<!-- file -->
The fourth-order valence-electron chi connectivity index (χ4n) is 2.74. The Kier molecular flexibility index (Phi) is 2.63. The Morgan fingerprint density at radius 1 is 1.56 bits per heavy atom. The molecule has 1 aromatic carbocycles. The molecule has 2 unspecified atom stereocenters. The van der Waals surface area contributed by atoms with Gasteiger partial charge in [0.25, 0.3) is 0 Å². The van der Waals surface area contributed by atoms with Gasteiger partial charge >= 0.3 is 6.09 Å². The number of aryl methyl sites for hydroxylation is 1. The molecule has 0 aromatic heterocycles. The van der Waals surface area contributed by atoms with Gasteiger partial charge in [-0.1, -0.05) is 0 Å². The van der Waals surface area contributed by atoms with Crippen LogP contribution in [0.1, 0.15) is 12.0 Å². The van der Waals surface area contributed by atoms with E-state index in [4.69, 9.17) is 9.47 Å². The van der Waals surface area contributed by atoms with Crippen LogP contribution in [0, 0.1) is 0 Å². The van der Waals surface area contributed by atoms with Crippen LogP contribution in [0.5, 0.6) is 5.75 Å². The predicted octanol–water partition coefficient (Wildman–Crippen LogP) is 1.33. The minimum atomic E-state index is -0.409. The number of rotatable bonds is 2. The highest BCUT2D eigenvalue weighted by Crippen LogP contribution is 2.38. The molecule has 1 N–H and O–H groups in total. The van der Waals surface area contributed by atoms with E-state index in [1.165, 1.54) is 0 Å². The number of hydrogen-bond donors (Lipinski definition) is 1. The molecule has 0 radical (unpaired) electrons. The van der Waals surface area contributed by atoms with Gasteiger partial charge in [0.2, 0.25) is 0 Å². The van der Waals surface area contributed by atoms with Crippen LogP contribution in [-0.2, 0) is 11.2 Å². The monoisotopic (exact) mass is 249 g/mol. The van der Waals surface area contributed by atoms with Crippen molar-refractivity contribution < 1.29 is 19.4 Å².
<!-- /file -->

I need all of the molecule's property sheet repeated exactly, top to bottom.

The fourth-order valence-electron chi connectivity index (χ4n) is 2.74. The Kier molecular flexibility index (Phi) is 2.63. The Morgan fingerprint density at radius 1 is 1.56 bits per heavy atom. The molecule has 1 aromatic carbocycles. The molecule has 2 unspecified atom stereocenters. The van der Waals surface area contributed by atoms with Gasteiger partial charge in [0.25, 0.3) is 0 Å². The van der Waals surface area contributed by atoms with Gasteiger partial charge >= 0.3 is 6.09 Å². The number of aryl methyl sites for hydroxylation is 1. The molecule has 0 aromatic heterocycles. The van der Waals surface area contributed by atoms with Gasteiger partial charge in [-0.1, -0.05) is 0 Å². The van der Waals surface area contributed by atoms with Crippen LogP contribution in [0.1, 0.15) is 12.0 Å². The van der Waals surface area contributed by atoms with E-state index in [4.69, 9.17) is 9.47 Å². The van der Waals surface area contributed by atoms with Crippen LogP contribution in [0, 0.1) is 0 Å². The van der Waals surface area contributed by atoms with Crippen LogP contribution in [0.5, 0.6) is 5.75 Å². The predicted octanol–water partition coefficient (Wildman–Crippen LogP) is 1.33. The minimum atomic E-state index is -0.409. The number of rotatable bonds is 2. The highest BCUT2D eigenvalue weighted by Crippen LogP contribution is 2.38. The molecule has 1 N–H and O–H groups in total. The van der Waals surface area contributed by atoms with E-state index in [1.165, 1.54) is 0 Å². The number of hydrogen-bond donors (Lipinski definition) is 1. The molecule has 0 radical (unpaired) electrons. The van der Waals surface area contributed by atoms with Gasteiger partial charge in [0.2, 0.25) is 0 Å². The van der Waals surface area contributed by atoms with Crippen LogP contribution in [-0.2, 0) is 11.2 Å². The monoisotopic (exact) mass is 249 g/mol. The van der Waals surface area contributed by atoms with Crippen molar-refractivity contribution < 1.29 is 19.4 Å².